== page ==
Politics

Syria: Luxury Rentals With A Turkish Backstory

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In looking for winners in the war in Iraq, a good place to start is the Damascus real estate market, which went from being a subprime, Axis-Of-Evil neighborhood to one where Iraqis with flight capital could stash their money.

I had not connected the cost of a Syrian two-bedroom with those Iraqis who are losing hearts, minds, and subsidiaries, until I traveled with my teenaged son on the Ottoman and Crusader roads from Istanbul to Damascus… and heard of apartments selling for $2 million.  read more »

Subjects:

Millennials Are Looking for Something Completely Different

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As the country’s political distemper grows, many commentators, reflecting their own generational biases, mistakenly assume that voters are looking for less government as the solution to the nation’s ills. But survey research data from Washington think tank, NDN, shows that a majority of Americans (54%), and particularly the country’s youngest generation, Millennials, born 1982-2003, (58%), actually favor a more active government, rather than one that “stays out of society and the economy.”  read more »

A Localist Solution

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By Richard Reep

“There is a great deal of historical evidence to suggest that a society which loses its identity with posterity and which loses its positive image of the future loses also its capacity to deal with present problems, and soon falls apart.”
--Kenneth Boulding, economist and philosopher (1966)

Written in the depths of the Cold War, when nuclear annihilation appeared imminent, if not inevitable to some, Boulding’s words remain applicable to today’s popular culture. Increasingly unable to imagine a positive future since the 1990s, we have largely replaced the end of the nuclear threat with the beginning of global warming, among other environmental threats. Others have raised the spectre of Chinese global domination or a prolonged and destructive jihad from the Islamic world.  read more »

The Golden State’s War on Itself

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California has long been a destination for those seeking a better place to live. For most of its history, the state enacted sensible policies that created one of the wealthiest and most innovative economies in human history. California realized the American dream but better, fostering a huge middle class that, for the most part, owned their homes, sent their kids to public schools, and found meaningful work connected to the state’s amazingly diverse, innovative economy.  read more »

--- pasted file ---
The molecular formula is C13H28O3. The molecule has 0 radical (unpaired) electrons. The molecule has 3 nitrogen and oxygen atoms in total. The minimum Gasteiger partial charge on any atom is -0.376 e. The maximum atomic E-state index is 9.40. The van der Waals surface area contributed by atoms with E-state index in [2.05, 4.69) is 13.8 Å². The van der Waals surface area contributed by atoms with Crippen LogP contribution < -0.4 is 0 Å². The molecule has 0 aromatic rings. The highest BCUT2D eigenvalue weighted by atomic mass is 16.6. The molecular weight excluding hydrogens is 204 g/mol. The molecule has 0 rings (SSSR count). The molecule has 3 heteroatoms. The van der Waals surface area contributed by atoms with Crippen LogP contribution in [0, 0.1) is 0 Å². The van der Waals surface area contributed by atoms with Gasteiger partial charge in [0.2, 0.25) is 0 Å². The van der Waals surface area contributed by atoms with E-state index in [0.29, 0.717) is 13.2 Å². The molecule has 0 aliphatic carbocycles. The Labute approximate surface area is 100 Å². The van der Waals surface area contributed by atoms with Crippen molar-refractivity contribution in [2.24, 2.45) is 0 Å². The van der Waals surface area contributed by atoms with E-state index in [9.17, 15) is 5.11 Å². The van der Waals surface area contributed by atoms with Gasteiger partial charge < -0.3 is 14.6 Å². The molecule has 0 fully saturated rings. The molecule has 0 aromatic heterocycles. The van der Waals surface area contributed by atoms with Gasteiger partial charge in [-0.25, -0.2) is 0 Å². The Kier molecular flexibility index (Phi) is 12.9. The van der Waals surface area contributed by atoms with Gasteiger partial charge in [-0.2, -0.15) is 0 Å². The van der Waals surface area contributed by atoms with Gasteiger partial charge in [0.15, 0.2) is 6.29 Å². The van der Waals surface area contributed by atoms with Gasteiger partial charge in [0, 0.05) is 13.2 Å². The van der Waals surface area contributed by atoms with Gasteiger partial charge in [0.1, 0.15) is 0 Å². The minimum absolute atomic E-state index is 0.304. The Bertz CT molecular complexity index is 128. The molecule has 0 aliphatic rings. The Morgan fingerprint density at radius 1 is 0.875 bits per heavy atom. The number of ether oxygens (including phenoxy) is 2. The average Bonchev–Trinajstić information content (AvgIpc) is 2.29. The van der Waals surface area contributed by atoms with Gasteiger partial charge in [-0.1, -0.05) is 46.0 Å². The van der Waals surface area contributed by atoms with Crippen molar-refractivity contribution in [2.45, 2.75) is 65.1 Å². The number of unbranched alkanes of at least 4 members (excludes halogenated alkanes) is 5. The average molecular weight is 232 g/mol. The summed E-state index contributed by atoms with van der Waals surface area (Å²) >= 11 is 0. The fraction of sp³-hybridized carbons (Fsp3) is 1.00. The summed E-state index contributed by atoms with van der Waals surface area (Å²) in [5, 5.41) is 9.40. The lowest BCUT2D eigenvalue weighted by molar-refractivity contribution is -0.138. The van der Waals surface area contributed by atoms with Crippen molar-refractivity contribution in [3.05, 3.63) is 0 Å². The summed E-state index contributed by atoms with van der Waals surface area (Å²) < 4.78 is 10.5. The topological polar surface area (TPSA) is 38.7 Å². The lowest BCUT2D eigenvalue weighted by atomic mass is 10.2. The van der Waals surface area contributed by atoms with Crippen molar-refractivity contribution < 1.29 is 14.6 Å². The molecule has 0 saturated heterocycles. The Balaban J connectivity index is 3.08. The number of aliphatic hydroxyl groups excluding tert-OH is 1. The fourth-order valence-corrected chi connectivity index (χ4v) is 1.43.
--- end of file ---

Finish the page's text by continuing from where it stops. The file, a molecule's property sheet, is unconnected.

Melbourne: Government Seeking Housing Affordability

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Once a country known as “lucky” for its affordable quality of life, Australia has achieved legendary status as a place where public policies have destroyed housing affordability for the middle class. Draconian land rationing policies (called "urban consolidation" in Australia and more generally "compact city" policy or "smart growth"), have made it virtually illegal to build houses outside tightly drawn urban growth boundaries that leave virtually no room for new construction beyond the urban fringe.  read more »

A New War Between The States

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Nearly a century and half since the United States last divided, a new "irrepressible conflict" is brewing between the states. It revolves around the expansion of federal power at the expense of state and local prerogatives. It also reflects a growing economic divide, arguably more important than the much discussed ideological one, between very different regional economies.  read more »

Tribes And Trust

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Only Tribes held together by a group feeling can survive in a desert.

--Ibn Khaldun, 14th century Arab historian

Time to chuck into the dustbin the cosmopolitan notions so celebrated at global conferences: a world run by wise men of the United Nations, science-driven socialists or their ostensibly more pragmatic twins, global free marketers. We are leaving the age of abstractions and entering one dominated by deep-seated ethnic, religious and cultural loyalties, some with roots from centuries and millennia ago.  read more »

Distilling China’s Development

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The economic rise of China has created two growth industries pulling in opposite directions. There’s either the school of blind praise of ‘The China Miracle’ or its opposite, apocalyptic predictions about the country’s impending implosion.  read more »

Locals Flee from New South Wales

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A newspaper headline “Fleeing locals ease population pressure on New South Wales” highlights a trend over the last few years. Since 2002 the Australian state of New South Wales, the country’s most populous with over seven million residents, has been losing its residents to other states at some 20,000 per year.  read more »

How Obama Lost Small Business

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Financial reform might irk Wall Street, but the president’s real problem is with small businesses—the engine of any serious recovery. Joel Kotkin on what he could have done differently.  read more »